Religion in a Changing World: Comparative Studies in Sociology

By Madeleine Cousineau | Go to book overview

outside of the United States recognize and embrace as its enduring strength and global appeal.


CONCLUSION

Walter Hollenweger's earlier-quoted observation that the global Pentecostal movement depended upon the Africanist roots of pentecostalism points to the importance of "the faith of the fathers [and mothers]" that Du Bois observed to be the creative reorganization and elaboration of African religious foundations. The religion that black people in the United States had devised, this manifestation of the "souls of black folk," was a religion that had enabled a people to resist the material and psychic destruction aimed at their lives. The true gift of pentecostalism is the production of a religion that has enabled people simply to resist being crushed. The discovery of pentecostalism and charismatic religion by the bourgeois mainstream in America and the rest of the First World masks the importance of this gift in an obsession with doctrine, theology, and dogma. The peoples of the Third World understand and affirm what Africans encountering Christianity in North America understood and affirmed so long ago--the power of the spirit to strengthen, restore, heal, and empower in all of the diverse and sundry ways that the oppressed may need.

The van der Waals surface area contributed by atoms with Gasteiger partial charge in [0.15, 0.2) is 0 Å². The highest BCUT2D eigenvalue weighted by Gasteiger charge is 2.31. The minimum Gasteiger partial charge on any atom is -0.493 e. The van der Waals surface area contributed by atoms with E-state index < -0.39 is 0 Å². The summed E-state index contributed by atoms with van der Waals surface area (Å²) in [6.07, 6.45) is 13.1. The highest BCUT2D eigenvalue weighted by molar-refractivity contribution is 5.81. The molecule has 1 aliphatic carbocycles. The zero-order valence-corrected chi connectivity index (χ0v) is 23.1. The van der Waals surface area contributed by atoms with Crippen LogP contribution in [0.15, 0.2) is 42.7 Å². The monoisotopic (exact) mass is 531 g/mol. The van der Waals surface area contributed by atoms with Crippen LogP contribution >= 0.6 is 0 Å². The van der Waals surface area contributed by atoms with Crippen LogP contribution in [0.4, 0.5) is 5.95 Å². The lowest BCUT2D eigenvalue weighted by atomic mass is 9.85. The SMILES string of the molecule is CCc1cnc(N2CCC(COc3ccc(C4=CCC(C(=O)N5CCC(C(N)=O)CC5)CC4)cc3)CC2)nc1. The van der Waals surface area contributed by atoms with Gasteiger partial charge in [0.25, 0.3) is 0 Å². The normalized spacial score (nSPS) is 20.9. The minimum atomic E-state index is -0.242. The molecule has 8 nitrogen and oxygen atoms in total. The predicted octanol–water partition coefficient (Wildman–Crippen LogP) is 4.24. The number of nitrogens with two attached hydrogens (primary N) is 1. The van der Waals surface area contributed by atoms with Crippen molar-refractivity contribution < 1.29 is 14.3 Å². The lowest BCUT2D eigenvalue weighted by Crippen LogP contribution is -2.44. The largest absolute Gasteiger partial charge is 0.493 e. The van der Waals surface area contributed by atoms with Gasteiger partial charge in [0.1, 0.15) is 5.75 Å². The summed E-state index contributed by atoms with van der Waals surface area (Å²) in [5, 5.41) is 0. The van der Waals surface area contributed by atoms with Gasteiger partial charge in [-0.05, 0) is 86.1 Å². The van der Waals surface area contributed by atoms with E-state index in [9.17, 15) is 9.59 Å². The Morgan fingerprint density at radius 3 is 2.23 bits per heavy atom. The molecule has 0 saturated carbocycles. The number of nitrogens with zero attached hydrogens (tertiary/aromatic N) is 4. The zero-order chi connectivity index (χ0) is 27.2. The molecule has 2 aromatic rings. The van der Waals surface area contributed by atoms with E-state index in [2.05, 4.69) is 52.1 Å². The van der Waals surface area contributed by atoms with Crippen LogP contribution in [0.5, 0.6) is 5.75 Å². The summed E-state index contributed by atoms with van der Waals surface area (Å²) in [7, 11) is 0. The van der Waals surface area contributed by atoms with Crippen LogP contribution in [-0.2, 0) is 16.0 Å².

W. E. B. Du Bois understood profoundly, in a way that we can only begin to appreciate at the turn of the twenty-first century, that the peoples on the underside of an oppressive global economy represent the most important hope for subverting forces of destruction. The religion of the Spirit is the locus of cultural agency. Marx talked about the role of religion in a spiritless situation, but the social, ecological, political, economic, and cultural consequences of colonialism, conquest, and enslavement have been aggressively soul-shattering throughout the world. pentecostalism's global appeal is the power of the Spirit to re-gather and remember that which has been shattered and trampled. Aime Cesaire ( 1955), describing the horrific power of colonialism in the Third World, spoke passionately of the nations, cultures, and gods trampled underfoot and destroyed by the forces of Europe and America. The Sanctified Church's gift to the world--this diverse, maligned, and ignored institution that grew up in the midst of "a phase" of an inequitous world system, "the color line"--was and remains the constant affirmation of the resurrecting, healing, bracing, and empowering role of the Spirit and its ability to enable resistance to the destructiveness of global inequality.


REFERENCES

Adamson Christopher R. 1983. "Punishment After Slavery: Southern State Penal Systems, 1865-1890." Social Problems 30(5):555-569.

Cesaire Aime. 1972 [ 1955]. Discourse on Colonialism. New York: Monthly Review Press.

Du W. E. B. Bois 1989 [ 1903]. The Souls of Black Folk. New York: Bantam Doubleday Dell.

-----. 1975 [ 1924]. The Gift of Black Folk. Millwood, NY: Kraus-Thomson Organization Limited.

-174-

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